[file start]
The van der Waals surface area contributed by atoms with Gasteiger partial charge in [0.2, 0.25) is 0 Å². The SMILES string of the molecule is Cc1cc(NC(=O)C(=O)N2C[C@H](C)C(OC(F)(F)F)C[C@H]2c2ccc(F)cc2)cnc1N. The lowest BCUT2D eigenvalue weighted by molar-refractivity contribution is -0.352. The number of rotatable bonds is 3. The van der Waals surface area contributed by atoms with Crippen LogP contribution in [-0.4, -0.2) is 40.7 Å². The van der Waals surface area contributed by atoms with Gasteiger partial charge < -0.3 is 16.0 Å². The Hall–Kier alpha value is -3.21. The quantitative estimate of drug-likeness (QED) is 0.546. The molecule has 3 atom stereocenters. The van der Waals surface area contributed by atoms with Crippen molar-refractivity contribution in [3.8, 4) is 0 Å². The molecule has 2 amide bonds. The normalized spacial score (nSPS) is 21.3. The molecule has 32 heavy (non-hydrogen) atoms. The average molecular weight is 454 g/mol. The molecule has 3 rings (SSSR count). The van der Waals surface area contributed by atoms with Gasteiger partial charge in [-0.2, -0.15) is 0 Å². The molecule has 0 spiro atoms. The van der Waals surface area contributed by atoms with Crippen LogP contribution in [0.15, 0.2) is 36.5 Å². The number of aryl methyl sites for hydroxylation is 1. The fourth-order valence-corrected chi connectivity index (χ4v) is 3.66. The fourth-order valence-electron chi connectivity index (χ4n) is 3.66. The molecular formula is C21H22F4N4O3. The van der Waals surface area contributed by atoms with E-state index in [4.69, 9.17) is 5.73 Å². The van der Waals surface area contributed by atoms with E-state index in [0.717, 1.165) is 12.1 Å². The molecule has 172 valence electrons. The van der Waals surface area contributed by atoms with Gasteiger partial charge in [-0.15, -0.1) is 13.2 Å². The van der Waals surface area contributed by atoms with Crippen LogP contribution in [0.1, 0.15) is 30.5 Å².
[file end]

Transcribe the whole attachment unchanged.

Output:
The van der Waals surface area contributed by atoms with Gasteiger partial charge in [0.2, 0.25) is 0 Å². The SMILES string of the molecule is Cc1cc(NC(=O)C(=O)N2C[C@H](C)C(OC(F)(F)F)C[C@H]2c2ccc(F)cc2)cnc1N. The lowest BCUT2D eigenvalue weighted by molar-refractivity contribution is -0.352. The number of rotatable bonds is 3. The van der Waals surface area contributed by atoms with Crippen LogP contribution in [-0.4, -0.2) is 40.7 Å². The van der Waals surface area contributed by atoms with Gasteiger partial charge < -0.3 is 16.0 Å². The Hall–Kier alpha value is -3.21. The quantitative estimate of drug-likeness (QED) is 0.546. The molecule has 3 atom stereocenters. The van der Waals surface area contributed by atoms with Crippen molar-refractivity contribution in [3.8, 4) is 0 Å². The molecule has 2 amide bonds. The normalized spacial score (nSPS) is 21.3. The molecule has 32 heavy (non-hydrogen) atoms. The average molecular weight is 454 g/mol. The molecule has 3 rings (SSSR count). The van der Waals surface area contributed by atoms with Gasteiger partial charge in [-0.2, -0.15) is 0 Å². The molecule has 0 spiro atoms. The van der Waals surface area contributed by atoms with Crippen LogP contribution in [0.15, 0.2) is 36.5 Å². The number of aryl methyl sites for hydroxylation is 1. The fourth-order valence-corrected chi connectivity index (χ4v) is 3.66. The fourth-order valence-electron chi connectivity index (χ4n) is 3.66. The molecular formula is C21H22F4N4O3. The van der Waals surface area contributed by atoms with E-state index in [4.69, 9.17) is 5.73 Å². The van der Waals surface area contributed by atoms with E-state index in [0.717, 1.165) is 12.1 Å². The molecule has 172 valence electrons. The van der Waals surface area contributed by atoms with Gasteiger partial charge in [-0.15, -0.1) is 13.2 Å². The van der Waals surface area contributed by atoms with Crippen LogP contribution in [0.1, 0.15) is 30.5 Å².